Article Title



Megan Jones1, Anthony Campitelli1, Cody Diehl1, Ray Urbina1, Jordan Glenn4, Kelsey Bryk4, Joshua Gills3, Sally Paulson2 and Michelle Gray1

1University of Arkansas, Fayetteville, AR

2St. Elizabeth Healthcare

3Rutgers University, New Brunswick, NJ

4Neurotrack Technologies

Obesity, defined as having abnormal or excessive fat accumulation, is a disease affecting all populations worldwide and is linked to diabetes mellitus, hypertension, and cardiovascular disease (CVD). Diseases associated with excess body fat is estimated to cause nearly 3 million deaths a year worldwide with CVD being a main cause of premature death among men. It has been established that physical activity and regular exercise can decrease body fat and prevent chronic disease however, only 23% of the adult population meets recommendations for physical activity. Commonly reported barriers for not participating in physical activity include lack of motivation, social support, and knowledge. Health coaching is lifestyle intervention designed to give personalized programming to individuals to help remove these barriers. PURPOSE: The purpose of this study was to determine if 1 year of a health coaching intervention would improve body composition in males 45 -75 years. METHODS: Males aged 45 -75 years (N: 59: age: 61.4±8.6 years) were randomly assigned to a health coaching (HC) group (N=34) or a health education (HE) group (N=25) with body composition measurements taken at baseline and 1-year. Height and body weight (BW) were collected to determine body mass index (BMI). Dual-energy X-ray absorptiometry (DXA) was used to evaluate total body fat percentage (%BF), android fat (AF), gynoid fat (GF), and lean mass (LM). Individuals in HC received 1-on-1 health coaching every 6-8 weeks targeting improvements in self-selected lifestyle modifications. Those in HE received educational emails on lifestyle modifications once every 2 weeks. RESULTS: After 1-year of intervention, those in HC significantly decreased BMI (p<.05) by 2%, AF (p<.05) by 3%, and GF (p=.05) by 4% when compared to those in HE where increases of 1%, 2% and 1% were observed in these variables, respectively. Although not significant, those in HC also displayed decreases in BW (p=.06) by 2% and %BF (p=.08) by 3% when compared to those in HE who observed a 1% increase in BW and no change in %BF. No changes were observed for lean mass for either group. CONCLUSION: After 1-year of intervention, health coaching was effective in decreasing body weight and body fat in males aged 45 – 75 years when compared to males who received 1-year of health education.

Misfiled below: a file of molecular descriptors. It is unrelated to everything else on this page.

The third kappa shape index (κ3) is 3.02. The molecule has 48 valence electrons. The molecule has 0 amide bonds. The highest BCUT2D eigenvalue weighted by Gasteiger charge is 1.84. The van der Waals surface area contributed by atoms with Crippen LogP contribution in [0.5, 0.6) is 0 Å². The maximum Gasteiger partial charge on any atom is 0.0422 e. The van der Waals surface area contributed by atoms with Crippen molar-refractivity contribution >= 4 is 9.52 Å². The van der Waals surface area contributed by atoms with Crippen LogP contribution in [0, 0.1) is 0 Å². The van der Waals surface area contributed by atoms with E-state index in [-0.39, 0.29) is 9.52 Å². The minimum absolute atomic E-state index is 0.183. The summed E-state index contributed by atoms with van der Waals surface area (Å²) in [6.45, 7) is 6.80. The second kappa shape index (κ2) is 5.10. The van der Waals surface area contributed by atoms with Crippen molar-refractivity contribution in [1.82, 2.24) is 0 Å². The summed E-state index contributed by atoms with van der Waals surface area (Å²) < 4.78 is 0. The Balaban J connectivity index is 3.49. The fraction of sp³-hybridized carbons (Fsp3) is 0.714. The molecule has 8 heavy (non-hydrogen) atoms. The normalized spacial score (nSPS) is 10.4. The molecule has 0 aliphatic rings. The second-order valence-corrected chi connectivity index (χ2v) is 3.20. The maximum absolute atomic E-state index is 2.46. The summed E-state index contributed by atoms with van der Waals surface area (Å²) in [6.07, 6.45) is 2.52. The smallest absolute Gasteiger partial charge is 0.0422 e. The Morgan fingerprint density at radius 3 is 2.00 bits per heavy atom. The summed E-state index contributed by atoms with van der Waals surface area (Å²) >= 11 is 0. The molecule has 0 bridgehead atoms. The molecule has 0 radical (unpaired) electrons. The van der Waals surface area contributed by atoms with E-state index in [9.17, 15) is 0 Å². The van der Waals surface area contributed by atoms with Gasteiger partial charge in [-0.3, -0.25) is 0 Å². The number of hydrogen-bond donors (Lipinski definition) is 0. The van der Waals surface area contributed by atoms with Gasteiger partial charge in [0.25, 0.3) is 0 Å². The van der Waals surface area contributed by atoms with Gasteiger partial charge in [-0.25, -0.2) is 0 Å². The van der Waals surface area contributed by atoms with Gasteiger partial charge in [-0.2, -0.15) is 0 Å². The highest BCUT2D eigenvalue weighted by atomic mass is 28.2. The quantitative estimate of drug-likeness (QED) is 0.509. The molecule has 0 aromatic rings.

ACKNOWLEDGEMENTS: Grant funding for this study was secured from the National Institutes on Aging by Neurotrack Technologies, Inc.

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